Lunch is rarely lunch anymore. At lunchtime in offices around the world, people scuttle off to procure/heat their food, rush back to the desk, and wolf it down while continuing to work. What if you did things differently?
According to a new study, taking an actual lunch break outdoors that includes a short walk or a 15-minute relaxation exercise session reduces workplace stress, improves fatigue, and increases well-being. Consider it a wise buffer for every work day.
We ignore the predictable. We don’t appreciate the dependable. On paper, things are great these days. The lights work, we have hot water, the streets are mostly safe. We can communicate instantly with people halfway across the world. Access to all the world’s knowledge rests in our pockets. Everything is amazing. Yet, we don’t notice it.
Instead, we focus on everything that’s going wrong. It’s understandable. That’s how we’re built—to detect novelty. But it makes the world a very stressful place.
Force yourself to take in the good. You can call this showing gratitude. Or being thankful. Or maybe just opening your eyes and taking stock of your life as objectively as possible. Life isn’t so bad. In fact, it’s great in many respects. Start acknowledging that!
I’ve written before about the value of knowing yourself and the sabotage inherent to comparison. Whether it’s following your passion, your introversion/extroversion, your personal values, or other identity-based facets, living who you are fully and authentically matters in the grand scheme. Feeling like you have to “stuff” or shrink your individuality throughout your day may be more than just a drag on joy—but a genuine threat to health.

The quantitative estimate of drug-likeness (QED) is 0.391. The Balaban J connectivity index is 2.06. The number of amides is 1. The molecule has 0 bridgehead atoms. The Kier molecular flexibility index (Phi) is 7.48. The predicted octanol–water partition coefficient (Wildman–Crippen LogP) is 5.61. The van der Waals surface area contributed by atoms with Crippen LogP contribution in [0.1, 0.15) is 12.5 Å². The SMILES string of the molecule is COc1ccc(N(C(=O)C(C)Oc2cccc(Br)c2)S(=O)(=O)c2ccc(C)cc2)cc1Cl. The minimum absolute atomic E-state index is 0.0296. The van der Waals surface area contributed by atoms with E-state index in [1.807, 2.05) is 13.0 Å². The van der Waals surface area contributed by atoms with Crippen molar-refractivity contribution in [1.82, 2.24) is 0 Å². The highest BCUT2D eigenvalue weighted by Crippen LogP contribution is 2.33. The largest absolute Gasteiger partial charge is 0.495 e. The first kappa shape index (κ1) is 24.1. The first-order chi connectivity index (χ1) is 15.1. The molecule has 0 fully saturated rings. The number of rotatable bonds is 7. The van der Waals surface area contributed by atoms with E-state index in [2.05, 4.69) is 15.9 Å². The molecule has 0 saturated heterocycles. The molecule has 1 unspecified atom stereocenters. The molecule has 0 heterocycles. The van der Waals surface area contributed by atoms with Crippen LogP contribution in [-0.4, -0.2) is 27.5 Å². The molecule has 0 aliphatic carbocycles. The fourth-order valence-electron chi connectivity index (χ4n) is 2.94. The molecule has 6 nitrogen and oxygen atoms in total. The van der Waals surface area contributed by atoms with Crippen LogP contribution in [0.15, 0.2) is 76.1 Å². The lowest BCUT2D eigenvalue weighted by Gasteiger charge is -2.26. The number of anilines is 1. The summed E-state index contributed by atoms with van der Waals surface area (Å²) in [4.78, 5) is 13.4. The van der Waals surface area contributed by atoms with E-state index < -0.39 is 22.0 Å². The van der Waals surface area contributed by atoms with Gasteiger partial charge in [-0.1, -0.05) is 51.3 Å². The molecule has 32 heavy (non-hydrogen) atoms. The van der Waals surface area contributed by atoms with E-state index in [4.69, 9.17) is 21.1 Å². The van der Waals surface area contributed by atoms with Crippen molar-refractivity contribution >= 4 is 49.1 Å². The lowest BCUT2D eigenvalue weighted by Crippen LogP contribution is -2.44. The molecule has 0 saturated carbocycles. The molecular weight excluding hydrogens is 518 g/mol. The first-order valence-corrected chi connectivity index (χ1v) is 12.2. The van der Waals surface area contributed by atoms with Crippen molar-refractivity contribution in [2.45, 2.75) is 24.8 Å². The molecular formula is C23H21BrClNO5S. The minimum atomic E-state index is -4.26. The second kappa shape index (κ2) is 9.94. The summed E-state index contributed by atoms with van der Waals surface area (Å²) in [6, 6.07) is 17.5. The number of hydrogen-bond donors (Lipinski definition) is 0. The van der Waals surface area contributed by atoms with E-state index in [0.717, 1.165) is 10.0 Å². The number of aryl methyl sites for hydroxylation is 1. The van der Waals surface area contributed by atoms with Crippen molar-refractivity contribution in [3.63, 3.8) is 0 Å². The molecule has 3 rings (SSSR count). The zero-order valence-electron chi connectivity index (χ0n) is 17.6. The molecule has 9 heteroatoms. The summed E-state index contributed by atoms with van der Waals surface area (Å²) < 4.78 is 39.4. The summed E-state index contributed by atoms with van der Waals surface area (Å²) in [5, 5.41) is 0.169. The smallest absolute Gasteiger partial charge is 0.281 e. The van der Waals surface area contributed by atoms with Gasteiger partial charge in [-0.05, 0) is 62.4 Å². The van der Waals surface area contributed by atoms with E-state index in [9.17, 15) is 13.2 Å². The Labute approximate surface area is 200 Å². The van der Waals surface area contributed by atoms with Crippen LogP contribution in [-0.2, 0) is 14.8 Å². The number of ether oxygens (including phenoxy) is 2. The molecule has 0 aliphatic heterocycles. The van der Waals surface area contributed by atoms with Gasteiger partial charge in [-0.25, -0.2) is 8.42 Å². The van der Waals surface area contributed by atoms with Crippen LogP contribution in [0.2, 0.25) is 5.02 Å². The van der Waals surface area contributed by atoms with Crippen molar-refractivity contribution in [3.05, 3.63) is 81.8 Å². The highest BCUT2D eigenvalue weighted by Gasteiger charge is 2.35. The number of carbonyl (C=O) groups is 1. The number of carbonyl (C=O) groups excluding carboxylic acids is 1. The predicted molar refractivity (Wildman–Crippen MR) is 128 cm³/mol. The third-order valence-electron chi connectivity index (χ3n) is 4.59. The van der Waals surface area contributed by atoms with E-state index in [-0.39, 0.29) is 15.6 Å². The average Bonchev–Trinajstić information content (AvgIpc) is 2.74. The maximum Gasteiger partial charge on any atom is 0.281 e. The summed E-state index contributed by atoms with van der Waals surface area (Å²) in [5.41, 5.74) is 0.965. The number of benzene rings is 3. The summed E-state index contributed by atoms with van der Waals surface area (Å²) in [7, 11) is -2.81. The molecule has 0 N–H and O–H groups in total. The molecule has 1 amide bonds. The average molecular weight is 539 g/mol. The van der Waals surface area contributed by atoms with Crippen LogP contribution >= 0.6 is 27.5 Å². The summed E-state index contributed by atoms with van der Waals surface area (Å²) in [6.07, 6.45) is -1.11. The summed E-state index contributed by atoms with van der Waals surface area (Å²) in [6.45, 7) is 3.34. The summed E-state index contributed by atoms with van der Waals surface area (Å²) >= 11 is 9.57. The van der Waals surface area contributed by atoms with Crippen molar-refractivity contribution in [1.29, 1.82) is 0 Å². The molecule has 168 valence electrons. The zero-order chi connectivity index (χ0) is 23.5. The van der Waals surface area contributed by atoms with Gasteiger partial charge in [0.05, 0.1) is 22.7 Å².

What matters is what’s natural to you—in your work, your relationships, your daily routine. Be honest with yourself about what you really need from life, or risk fragmentation. There’s nothing more stressful than a civil war inside one’s identity each day.
You have to dig down deep, sift through the layers of conditioning, and build a life that’s congruent with what matters to you. Discover what that is. Then go be that.
We need to get out of the habit of white-knuckling life and calling it discipline. If the proverbial stress typhoon has touched down—the kids are screaming, the pressure of a deadline is mounting, your brain is churning with indecision and confusion—drop everything, grab what/whom you need, and get the hell out of there. Go to the nearest green/blue space: a park, a forest, the beach, the desert, the meadow.
You can take your work with you. Bring your laptop, turn a rock or tree stump into a standup workstation, and finish the work. If it’s dinnertime, have a picnic; let the kids run around and tire themselves out. Just go!